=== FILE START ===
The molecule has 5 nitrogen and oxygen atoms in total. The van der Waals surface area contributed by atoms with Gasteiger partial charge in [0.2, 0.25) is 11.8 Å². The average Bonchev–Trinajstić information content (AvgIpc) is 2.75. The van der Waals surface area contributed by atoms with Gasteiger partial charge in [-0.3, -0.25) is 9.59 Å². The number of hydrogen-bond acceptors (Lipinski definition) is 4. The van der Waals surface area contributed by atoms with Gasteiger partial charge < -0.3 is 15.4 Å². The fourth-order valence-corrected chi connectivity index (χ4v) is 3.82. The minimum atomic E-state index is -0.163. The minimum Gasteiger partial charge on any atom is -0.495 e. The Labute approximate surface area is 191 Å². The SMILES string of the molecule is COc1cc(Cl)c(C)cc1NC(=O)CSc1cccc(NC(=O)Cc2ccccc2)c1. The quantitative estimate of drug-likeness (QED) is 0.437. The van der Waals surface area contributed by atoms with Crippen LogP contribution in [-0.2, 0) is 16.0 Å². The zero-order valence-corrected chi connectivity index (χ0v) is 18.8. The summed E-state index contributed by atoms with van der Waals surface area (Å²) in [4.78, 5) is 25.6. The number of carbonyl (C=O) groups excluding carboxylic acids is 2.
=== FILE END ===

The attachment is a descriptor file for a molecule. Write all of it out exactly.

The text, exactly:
The molecule has 5 nitrogen and oxygen atoms in total. The van der Waals surface area contributed by atoms with Gasteiger partial charge in [0.2, 0.25) is 11.8 Å². The average Bonchev–Trinajstić information content (AvgIpc) is 2.75. The van der Waals surface area contributed by atoms with Gasteiger partial charge in [-0.3, -0.25) is 9.59 Å². The number of hydrogen-bond acceptors (Lipinski definition) is 4. The van der Waals surface area contributed by atoms with Gasteiger partial charge < -0.3 is 15.4 Å². The fourth-order valence-corrected chi connectivity index (χ4v) is 3.82. The minimum atomic E-state index is -0.163. The minimum Gasteiger partial charge on any atom is -0.495 e. The Labute approximate surface area is 191 Å². The SMILES string of the molecule is COc1cc(Cl)c(C)cc1NC(=O)CSc1cccc(NC(=O)Cc2ccccc2)c1. The quantitative estimate of drug-likeness (QED) is 0.437. The van der Waals surface area contributed by atoms with Crippen LogP contribution in [-0.2, 0) is 16.0 Å². The zero-order valence-corrected chi connectivity index (χ0v) is 18.8. The summed E-state index contributed by atoms with van der Waals surface area (Å²) in [4.78, 5) is 25.6. The number of carbonyl (C=O) groups excluding carboxylic acids is 2.